I am so happy to see the world starting to right itself after all these long months of societal upset and loss and sadness. As the pace of life picks up, I say that for the businesses I consult—let’s skip any family drama and just get back to work. I recently discussed some key tools to prevent in-house conflicts with Andrea Obston.
I have worked 50+ years consulting in family business matters, and I recognize the clues when family members begin the process of working on “the issues.” “The issues” vary, of course, but there can turning points when a family business needs an outside opinion, maybe some suggestions, to resolve painful or contentious situations. For those family leaders who would like to do some groundwork, I’ve created an online course called Re-Imagining Relationships For Families In Business. This is a distillation of what I have seen and worked with over the length of my career. I know for sure that the relationships within the family business dynamic (or any business dynamic, for that matter) are the key to sustaining the legacy of success.
These Four Pillars Support A Successful Platform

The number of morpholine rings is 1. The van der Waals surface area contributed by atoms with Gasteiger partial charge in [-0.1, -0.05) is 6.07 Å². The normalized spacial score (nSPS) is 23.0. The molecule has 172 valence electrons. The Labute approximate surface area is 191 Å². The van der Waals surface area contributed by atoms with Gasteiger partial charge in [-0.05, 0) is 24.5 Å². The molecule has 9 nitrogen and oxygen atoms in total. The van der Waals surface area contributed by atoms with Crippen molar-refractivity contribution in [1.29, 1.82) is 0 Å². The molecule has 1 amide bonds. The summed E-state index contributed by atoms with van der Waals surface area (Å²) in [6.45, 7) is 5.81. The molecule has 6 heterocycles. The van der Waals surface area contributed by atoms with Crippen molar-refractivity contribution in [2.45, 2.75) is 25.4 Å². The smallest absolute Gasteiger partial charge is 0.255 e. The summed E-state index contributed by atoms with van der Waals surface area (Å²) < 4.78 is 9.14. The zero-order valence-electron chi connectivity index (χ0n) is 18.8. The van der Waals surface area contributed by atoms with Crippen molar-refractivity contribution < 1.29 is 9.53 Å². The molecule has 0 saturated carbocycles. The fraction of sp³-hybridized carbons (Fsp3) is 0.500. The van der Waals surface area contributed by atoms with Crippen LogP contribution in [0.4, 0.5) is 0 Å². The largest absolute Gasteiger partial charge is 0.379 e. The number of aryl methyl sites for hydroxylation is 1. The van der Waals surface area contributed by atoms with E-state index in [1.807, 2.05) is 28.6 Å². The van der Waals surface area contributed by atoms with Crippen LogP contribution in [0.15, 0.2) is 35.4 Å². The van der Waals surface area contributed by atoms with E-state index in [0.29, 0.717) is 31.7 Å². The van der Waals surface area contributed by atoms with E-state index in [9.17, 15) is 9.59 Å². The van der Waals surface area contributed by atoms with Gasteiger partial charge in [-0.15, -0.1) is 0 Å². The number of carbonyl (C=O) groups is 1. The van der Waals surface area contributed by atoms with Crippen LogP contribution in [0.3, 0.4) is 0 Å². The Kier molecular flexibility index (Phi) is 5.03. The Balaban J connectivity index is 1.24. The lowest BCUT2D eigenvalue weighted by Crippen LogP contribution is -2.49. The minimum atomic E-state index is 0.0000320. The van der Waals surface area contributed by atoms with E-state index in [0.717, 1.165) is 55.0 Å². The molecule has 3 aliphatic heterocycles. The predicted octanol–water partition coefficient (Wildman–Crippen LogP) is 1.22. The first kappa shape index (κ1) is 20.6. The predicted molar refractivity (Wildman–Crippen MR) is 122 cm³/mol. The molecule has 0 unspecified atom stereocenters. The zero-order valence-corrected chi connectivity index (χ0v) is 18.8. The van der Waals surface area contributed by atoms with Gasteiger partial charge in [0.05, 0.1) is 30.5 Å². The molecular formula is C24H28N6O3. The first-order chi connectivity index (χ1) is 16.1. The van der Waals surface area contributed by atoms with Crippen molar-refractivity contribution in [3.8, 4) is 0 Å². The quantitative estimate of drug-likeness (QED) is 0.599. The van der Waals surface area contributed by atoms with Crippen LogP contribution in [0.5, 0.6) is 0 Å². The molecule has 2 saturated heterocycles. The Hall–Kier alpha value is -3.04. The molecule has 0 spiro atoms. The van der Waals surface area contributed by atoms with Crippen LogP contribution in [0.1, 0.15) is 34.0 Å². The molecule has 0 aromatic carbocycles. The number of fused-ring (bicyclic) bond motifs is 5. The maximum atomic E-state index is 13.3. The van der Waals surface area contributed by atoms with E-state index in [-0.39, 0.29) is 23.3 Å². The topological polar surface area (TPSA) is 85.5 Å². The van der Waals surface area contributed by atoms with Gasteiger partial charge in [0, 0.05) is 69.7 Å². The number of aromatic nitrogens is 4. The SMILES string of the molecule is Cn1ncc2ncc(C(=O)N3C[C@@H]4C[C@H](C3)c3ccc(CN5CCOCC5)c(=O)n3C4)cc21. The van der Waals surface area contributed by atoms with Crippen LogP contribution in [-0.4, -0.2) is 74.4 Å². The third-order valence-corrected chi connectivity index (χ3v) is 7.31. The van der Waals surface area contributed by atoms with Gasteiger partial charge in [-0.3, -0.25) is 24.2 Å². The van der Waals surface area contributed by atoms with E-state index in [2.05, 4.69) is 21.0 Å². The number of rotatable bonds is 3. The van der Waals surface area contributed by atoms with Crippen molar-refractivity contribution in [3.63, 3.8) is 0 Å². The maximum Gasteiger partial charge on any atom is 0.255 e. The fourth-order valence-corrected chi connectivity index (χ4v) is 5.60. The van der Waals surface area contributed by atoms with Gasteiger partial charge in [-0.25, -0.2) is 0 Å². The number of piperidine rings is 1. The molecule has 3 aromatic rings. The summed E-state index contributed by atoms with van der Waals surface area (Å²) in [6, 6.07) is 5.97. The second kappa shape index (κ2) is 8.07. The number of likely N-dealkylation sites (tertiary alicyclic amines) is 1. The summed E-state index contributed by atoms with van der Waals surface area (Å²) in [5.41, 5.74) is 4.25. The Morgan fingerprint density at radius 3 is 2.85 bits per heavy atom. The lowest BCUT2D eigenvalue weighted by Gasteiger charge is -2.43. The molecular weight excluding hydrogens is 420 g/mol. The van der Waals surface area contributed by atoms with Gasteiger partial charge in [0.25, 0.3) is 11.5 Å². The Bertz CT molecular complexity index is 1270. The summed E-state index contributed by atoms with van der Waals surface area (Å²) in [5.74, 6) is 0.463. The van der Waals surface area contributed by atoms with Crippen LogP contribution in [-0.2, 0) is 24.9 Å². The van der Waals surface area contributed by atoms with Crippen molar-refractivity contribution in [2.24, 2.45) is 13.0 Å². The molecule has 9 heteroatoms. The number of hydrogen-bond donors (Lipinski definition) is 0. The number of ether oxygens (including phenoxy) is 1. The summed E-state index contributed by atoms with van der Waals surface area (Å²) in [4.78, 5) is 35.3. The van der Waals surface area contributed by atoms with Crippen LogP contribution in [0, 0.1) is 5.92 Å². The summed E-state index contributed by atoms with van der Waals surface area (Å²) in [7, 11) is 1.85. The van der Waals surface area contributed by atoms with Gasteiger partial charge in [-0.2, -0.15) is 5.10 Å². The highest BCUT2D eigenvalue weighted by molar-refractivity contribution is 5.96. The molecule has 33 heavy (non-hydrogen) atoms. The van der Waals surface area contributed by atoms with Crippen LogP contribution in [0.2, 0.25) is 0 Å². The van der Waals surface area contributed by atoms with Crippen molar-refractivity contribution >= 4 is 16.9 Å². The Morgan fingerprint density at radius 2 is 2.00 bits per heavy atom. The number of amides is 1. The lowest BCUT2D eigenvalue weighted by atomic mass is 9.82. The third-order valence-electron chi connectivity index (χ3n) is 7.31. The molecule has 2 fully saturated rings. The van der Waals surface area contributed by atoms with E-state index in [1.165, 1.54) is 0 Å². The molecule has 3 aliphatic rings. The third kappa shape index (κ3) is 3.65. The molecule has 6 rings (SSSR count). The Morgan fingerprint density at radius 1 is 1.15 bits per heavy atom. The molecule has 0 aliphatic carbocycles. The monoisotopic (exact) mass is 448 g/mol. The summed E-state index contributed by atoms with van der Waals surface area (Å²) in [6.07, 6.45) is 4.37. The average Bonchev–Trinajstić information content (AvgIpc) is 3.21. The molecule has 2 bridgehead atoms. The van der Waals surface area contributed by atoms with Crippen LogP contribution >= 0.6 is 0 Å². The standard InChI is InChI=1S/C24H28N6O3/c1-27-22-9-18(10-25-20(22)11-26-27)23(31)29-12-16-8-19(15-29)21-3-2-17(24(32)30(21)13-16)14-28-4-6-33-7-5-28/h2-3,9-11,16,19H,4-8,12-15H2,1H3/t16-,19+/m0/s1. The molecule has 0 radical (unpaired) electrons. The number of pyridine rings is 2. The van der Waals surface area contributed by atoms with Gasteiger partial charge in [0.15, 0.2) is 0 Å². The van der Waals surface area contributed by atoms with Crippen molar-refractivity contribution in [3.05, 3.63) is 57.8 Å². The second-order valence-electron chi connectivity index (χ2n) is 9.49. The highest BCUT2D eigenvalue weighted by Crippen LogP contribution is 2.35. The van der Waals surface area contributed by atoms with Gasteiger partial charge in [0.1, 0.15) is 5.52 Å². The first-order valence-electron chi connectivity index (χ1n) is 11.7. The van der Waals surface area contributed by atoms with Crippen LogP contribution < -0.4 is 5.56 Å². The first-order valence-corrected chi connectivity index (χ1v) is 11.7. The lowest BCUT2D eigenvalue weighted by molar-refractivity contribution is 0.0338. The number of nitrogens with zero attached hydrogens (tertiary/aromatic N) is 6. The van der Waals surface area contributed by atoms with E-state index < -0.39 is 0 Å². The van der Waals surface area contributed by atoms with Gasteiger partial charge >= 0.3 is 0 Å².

The lessons around each of the 4 Pillars include exercises and supplemental resources to help family leaders, or the upcoming family leaders, understand and incorporate the key takeaways from each concept. Pillar 1 is all about Alignment. Right off the bat there is an exercise in values clarification because a leader must begin with what he (or she) knows about himself/herself. Then his job is to learn where the rest of the family is with their values. Once all have agreed on a values statement for the business, then they can move on to Pillar 2, which is about Boundaries. Anyone who grew up with siblings already knows that personal space is an issue that begins with the very young. (Mom! Make (brother or sister) get out of my room! Or move over in the car. Or stop playing with my toys, etc.)
Boundaries should be addressed right away when sorting out how to best get the family business moving together towards success. Oldest child may feel she should be able to step […]
It’s been a year of introspection for me, and I’ve spent some time looking back on a half-century career of working with families in business. This thought-work was how I knew to structure my recently released online course, Re-Imagining Relationships for Families In Business. Having to first distill, then organize those principles that I know for sure get results when working with legacy business families took me quite a long way down memory road. I see that, when those involved realized the overall impact of family businesses in global terms, then our consulting and support profession really gained depth and structure.